By Jason Edler, POSOH Education Assistant
With the August POSOH Tribal School Educators Institute in the recent past, I cannot help but think of the similarities between the high school youth I was fortunate enough to work with and some of their educators. Fresh off of working with the youth I was lucky enough to aid in a similar process with many of their teachers. Science and Art teachers from local indigenous school who were able to attend the POSOH professional development made three to five minute videos for their students.
Walking into the computer lab I had expected things to be very different with the teachers. In reality, the teachers asked many of the same questions the students asked, had many of the same complaints the students had, and enjoyed many of the same facets to video production as the students enjoyed. They even looked the same, slouched over their computers with just the tops of their head visible during their editing process. The first day everyone seemed to keep an eye on their peers to make sure they were doing roughly the same thing and that they weren’t completely off topic. But come day 2 or 3, the creative juices seemed to flow and each product truly began to take on its own individual route.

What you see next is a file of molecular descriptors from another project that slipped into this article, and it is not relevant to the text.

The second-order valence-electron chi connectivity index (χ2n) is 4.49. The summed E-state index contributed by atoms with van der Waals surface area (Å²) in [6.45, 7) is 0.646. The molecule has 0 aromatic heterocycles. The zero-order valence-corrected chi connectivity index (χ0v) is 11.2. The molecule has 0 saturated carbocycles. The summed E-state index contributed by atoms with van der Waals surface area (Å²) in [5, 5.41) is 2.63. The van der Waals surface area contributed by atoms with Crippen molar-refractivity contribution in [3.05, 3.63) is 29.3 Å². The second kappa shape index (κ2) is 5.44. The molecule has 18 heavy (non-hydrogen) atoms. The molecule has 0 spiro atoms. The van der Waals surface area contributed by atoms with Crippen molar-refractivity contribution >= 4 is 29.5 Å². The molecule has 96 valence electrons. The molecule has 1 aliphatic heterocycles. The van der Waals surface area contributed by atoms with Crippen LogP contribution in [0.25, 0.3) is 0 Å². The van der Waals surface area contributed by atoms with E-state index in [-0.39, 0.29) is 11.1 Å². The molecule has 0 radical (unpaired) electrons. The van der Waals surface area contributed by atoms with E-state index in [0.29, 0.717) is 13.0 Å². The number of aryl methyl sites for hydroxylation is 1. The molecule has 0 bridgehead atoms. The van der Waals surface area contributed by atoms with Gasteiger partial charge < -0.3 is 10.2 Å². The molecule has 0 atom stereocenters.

I was able to learn so much from both groups, but what I took away most from working with them was the challenge of letting them make their own videos. I often times had suggestions and ideas that I thought might work well with their videos, but had to bite my tongue to let their video be their own. It was a challenge for me as I always want to say something right away when I see it. I was happy I was able to hold off because seeing them come to the conclusion on their own was much more satisfying for me and the student.
Both sets of individuals came into the video making process with a fuzzy idea of what they thought their video was going to look like. I realize now it is extremely hard to know what a video is going to take on when you are in the planning stages. A person has to be ok with it taking on a life of its own during the process and becoming something they had never dreamed possible. Through brainstorming, filming, reviewing, and editing, the seed of an idea can grow and develop into its own being. It was extremely cool to see the students and the teachers both go from looking confused and unsure of their product to taking ownership and proudly displaying it in front of an audience. The videos all turned out amazing and I was extremely impressed with both groups of what I would now call film editors. I hope more people are able to take the opportunity and learn the process of making a film whether it is through POSOH or not. The process is an extremely effective learning tool and POSOH gave me and the others a way to come together and learn and for that, I am thankful.